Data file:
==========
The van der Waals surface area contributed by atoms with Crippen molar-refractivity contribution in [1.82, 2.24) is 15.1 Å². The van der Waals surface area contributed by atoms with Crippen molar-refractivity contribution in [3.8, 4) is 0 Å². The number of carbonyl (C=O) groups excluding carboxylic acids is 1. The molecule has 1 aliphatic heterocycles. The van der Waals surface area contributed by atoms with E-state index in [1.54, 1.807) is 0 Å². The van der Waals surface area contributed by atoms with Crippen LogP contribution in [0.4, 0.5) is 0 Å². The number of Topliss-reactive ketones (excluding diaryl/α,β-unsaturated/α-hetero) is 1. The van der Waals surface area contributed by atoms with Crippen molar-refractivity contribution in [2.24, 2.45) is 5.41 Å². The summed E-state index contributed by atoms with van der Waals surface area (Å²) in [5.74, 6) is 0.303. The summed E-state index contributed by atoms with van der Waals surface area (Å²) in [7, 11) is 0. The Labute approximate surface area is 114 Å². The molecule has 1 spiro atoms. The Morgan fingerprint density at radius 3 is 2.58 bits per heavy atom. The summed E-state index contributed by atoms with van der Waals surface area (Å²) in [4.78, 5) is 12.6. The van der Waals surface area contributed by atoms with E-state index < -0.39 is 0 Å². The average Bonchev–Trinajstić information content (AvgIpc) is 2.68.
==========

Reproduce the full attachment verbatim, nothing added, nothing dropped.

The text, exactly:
The van der Waals surface area contributed by atoms with Crippen molar-refractivity contribution in [1.82, 2.24) is 15.1 Å². The van der Waals surface area contributed by atoms with Crippen molar-refractivity contribution in [3.8, 4) is 0 Å². The number of carbonyl (C=O) groups excluding carboxylic acids is 1. The molecule has 1 aliphatic heterocycles. The van der Waals surface area contributed by atoms with E-state index in [1.54, 1.807) is 0 Å². The van der Waals surface area contributed by atoms with Crippen LogP contribution in [0.4, 0.5) is 0 Å². The number of Topliss-reactive ketones (excluding diaryl/α,β-unsaturated/α-hetero) is 1. The van der Waals surface area contributed by atoms with Crippen molar-refractivity contribution in [2.24, 2.45) is 5.41 Å². The summed E-state index contributed by atoms with van der Waals surface area (Å²) in [5.74, 6) is 0.303. The summed E-state index contributed by atoms with van der Waals surface area (Å²) in [7, 11) is 0. The Labute approximate surface area is 114 Å². The molecule has 1 spiro atoms. The Morgan fingerprint density at radius 3 is 2.58 bits per heavy atom. The summed E-state index contributed by atoms with van der Waals surface area (Å²) in [4.78, 5) is 12.6. The van der Waals surface area contributed by atoms with E-state index < -0.39 is 0 Å². The average Bonchev–Trinajstić information content (AvgIpc) is 2.68.